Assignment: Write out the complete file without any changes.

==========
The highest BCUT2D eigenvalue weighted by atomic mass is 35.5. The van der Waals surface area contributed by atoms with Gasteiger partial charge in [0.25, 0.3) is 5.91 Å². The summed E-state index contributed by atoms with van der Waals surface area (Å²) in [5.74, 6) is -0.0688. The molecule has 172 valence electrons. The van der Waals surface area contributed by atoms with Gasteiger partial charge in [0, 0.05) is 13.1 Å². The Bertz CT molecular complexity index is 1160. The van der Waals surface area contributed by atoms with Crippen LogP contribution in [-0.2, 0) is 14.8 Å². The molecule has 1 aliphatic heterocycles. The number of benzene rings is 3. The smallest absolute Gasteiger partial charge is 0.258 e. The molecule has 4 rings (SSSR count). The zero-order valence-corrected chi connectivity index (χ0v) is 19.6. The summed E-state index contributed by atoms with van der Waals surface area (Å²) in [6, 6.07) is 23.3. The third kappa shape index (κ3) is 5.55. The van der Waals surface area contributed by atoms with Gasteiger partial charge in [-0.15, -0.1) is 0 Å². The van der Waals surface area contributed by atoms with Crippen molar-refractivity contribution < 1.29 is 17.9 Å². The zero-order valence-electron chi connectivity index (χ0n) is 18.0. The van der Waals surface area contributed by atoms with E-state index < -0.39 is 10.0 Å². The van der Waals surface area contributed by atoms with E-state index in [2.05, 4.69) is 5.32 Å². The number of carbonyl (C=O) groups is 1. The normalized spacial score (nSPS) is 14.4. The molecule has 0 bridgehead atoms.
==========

The highest BCUT2D eigenvalue weighted by atomic mass is 35.5. The van der Waals surface area contributed by atoms with Gasteiger partial charge in [0.25, 0.3) is 5.91 Å². The summed E-state index contributed by atoms with van der Waals surface area (Å²) in [5.74, 6) is -0.0688. The molecule has 172 valence electrons. The van der Waals surface area contributed by atoms with Gasteiger partial charge in [0, 0.05) is 13.1 Å². The Bertz CT molecular complexity index is 1160. The van der Waals surface area contributed by atoms with Crippen LogP contribution in [-0.2, 0) is 14.8 Å². The molecule has 1 aliphatic heterocycles. The number of benzene rings is 3. The smallest absolute Gasteiger partial charge is 0.258 e. The molecule has 4 rings (SSSR count). The zero-order valence-corrected chi connectivity index (χ0v) is 19.6. The summed E-state index contributed by atoms with van der Waals surface area (Å²) in [6, 6.07) is 23.3. The third kappa shape index (κ3) is 5.55. The van der Waals surface area contributed by atoms with Gasteiger partial charge in [-0.15, -0.1) is 0 Å². The van der Waals surface area contributed by atoms with Crippen molar-refractivity contribution < 1.29 is 17.9 Å². The zero-order valence-electron chi connectivity index (χ0n) is 18.0. The van der Waals surface area contributed by atoms with E-state index < -0.39 is 10.0 Å². The van der Waals surface area contributed by atoms with E-state index in [2.05, 4.69) is 5.32 Å². The number of carbonyl (C=O) groups is 1. The normalized spacial score (nSPS) is 14.4. The molecule has 0 bridgehead atoms.